So, with all the burden of success (promotional efforts, creative pressure, raised expectations and the envy of fellow colleagues), Mircea Cărtărescu managed well the moments of every great book, he was never once trapped in the gravity of any of them, although any one of them would have been sufficient for the body of an author’s work. After every one of his great books of prose, it always seemed there was nothing left to write, nothing left to expect/ask of the writer. But after Nostalgia, Cărtărescu wrote Orbitor, and after Orbitor he wrote this Solenoid. So you would be right to ask: from where? how? and why?
I made these initial remarks because they have a strong connection with the narrative premise of Solenoid which, like that of Orbitor, is revealed under the form of a complete manuscript. This time, however, the one that says “I” is a failed writer, and his book, his unpublished and unpublishable manuscript, is the consequence of a failure: the poem, “Căderea,” read in the reading club where the Great Critic should have cheap jerseys nfl given his literary career some promising endorsement, where the poem is unsuccessful and the aspiring youth continues his life in the most difficult anonymity, but which is illuminated by a brilliant mind in an extraordinary world. There is a poem called “Căderea”: successfully read at the Monday Reading Club led by Nicolae Manolescu and subsequently included in the volume Faruri, vitrine, fotografii which launched Mircea Cărtărescu’s extraordinary literary career. This continued ambiguity between author, his alter ego and his reader radiates on every page of Solenoid, designed and created as the alternative fictional universe to the fictional works of Mircea Cărtărescu himself. A joke with, and especially on, literary convention.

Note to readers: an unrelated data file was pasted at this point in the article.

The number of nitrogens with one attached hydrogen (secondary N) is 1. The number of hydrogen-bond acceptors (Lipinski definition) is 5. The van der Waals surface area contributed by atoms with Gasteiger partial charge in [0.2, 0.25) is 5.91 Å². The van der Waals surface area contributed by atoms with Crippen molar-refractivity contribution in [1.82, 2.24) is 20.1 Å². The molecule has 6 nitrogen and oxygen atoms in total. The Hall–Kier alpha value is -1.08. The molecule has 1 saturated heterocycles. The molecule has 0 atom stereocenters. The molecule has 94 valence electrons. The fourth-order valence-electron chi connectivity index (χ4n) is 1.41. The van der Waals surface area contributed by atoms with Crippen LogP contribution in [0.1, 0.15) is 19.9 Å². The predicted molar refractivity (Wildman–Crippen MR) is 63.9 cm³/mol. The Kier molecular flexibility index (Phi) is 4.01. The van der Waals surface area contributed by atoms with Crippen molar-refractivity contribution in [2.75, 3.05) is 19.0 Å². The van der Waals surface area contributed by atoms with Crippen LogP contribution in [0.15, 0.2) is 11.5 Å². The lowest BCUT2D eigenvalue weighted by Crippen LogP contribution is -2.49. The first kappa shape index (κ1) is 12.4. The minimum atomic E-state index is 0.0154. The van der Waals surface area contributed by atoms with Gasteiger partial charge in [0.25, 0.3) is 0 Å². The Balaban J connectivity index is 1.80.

Solenoid retrieves characters, scenes and recognizable moments from the other great works by Cărtărescu, fictionalized in the mirror. Appearing as a planet, the body of Cărtărescu’ s work is comprised of always deepening, successive, fictional layers, each having a different biographical-imagined component. Put simply, the protagonist of Solenoid writes anonymously in his journal which, in another fictional dimension, was already written in several fictional forms, including the journal. Fatally. Solenoid falls into the hands of readers who read the poem, Căderea, and the story, REM, and the novel, Travesti, and the journals and the trilogy, Orbitor, and wakes himself as a meta-character and witness of the two fictional, Cărtărescian dimensions, one “real” and one “alternative”: the reader of the journal by the failed writer is also the reader of the body of work by the successful writer who resembles Cărtărescu.
Translated by Andrew K. Davidson